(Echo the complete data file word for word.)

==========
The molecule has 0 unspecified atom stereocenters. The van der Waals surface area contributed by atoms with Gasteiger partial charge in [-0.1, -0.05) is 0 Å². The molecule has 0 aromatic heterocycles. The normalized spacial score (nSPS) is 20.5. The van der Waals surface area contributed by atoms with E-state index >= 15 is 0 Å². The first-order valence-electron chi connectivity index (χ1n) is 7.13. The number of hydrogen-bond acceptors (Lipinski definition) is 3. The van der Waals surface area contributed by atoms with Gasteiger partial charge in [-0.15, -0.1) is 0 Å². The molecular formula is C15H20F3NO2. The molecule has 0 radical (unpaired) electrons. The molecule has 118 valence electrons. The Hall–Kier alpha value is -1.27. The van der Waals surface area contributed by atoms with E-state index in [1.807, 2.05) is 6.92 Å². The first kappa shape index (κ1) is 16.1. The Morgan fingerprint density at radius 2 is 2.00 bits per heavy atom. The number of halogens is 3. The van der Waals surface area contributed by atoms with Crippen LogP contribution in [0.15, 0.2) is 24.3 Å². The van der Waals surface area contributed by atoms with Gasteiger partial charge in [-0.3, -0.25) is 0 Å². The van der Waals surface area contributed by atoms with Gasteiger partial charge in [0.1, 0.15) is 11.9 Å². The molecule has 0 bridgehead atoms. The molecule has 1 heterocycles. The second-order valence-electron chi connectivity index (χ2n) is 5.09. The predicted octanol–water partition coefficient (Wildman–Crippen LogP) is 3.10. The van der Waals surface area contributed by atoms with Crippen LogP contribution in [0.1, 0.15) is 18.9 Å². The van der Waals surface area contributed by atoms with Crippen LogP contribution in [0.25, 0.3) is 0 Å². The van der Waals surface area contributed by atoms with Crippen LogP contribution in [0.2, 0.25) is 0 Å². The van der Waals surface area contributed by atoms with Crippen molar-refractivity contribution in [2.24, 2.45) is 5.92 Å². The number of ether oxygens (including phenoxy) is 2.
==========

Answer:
The molecule has 0 unspecified atom stereocenters. The van der Waals surface area contributed by atoms with Gasteiger partial charge in [-0.1, -0.05) is 0 Å². The molecule has 0 aromatic heterocycles. The normalized spacial score (nSPS) is 20.5. The van der Waals surface area contributed by atoms with E-state index >= 15 is 0 Å². The first-order valence-electron chi connectivity index (χ1n) is 7.13. The number of hydrogen-bond acceptors (Lipinski definition) is 3. The van der Waals surface area contributed by atoms with Gasteiger partial charge in [-0.15, -0.1) is 0 Å². The molecular formula is C15H20F3NO2. The molecule has 0 radical (unpaired) electrons. The molecule has 118 valence electrons. The Hall–Kier alpha value is -1.27. The van der Waals surface area contributed by atoms with E-state index in [1.807, 2.05) is 6.92 Å². The first kappa shape index (κ1) is 16.1. The Morgan fingerprint density at radius 2 is 2.00 bits per heavy atom. The number of halogens is 3. The van der Waals surface area contributed by atoms with Crippen LogP contribution in [0.15, 0.2) is 24.3 Å². The van der Waals surface area contributed by atoms with Gasteiger partial charge in [-0.3, -0.25) is 0 Å². The van der Waals surface area contributed by atoms with Gasteiger partial charge in [0.1, 0.15) is 11.9 Å². The molecule has 0 bridgehead atoms. The molecule has 1 heterocycles. The second-order valence-electron chi connectivity index (χ2n) is 5.09. The predicted octanol–water partition coefficient (Wildman–Crippen LogP) is 3.10. The van der Waals surface area contributed by atoms with Crippen LogP contribution in [0.1, 0.15) is 18.9 Å². The van der Waals surface area contributed by atoms with Crippen LogP contribution in [0.25, 0.3) is 0 Å². The van der Waals surface area contributed by atoms with Crippen LogP contribution in [0.2, 0.25) is 0 Å². The van der Waals surface area contributed by atoms with Crippen molar-refractivity contribution in [2.24, 2.45) is 5.92 Å². The number of ether oxygens (including phenoxy) is 2.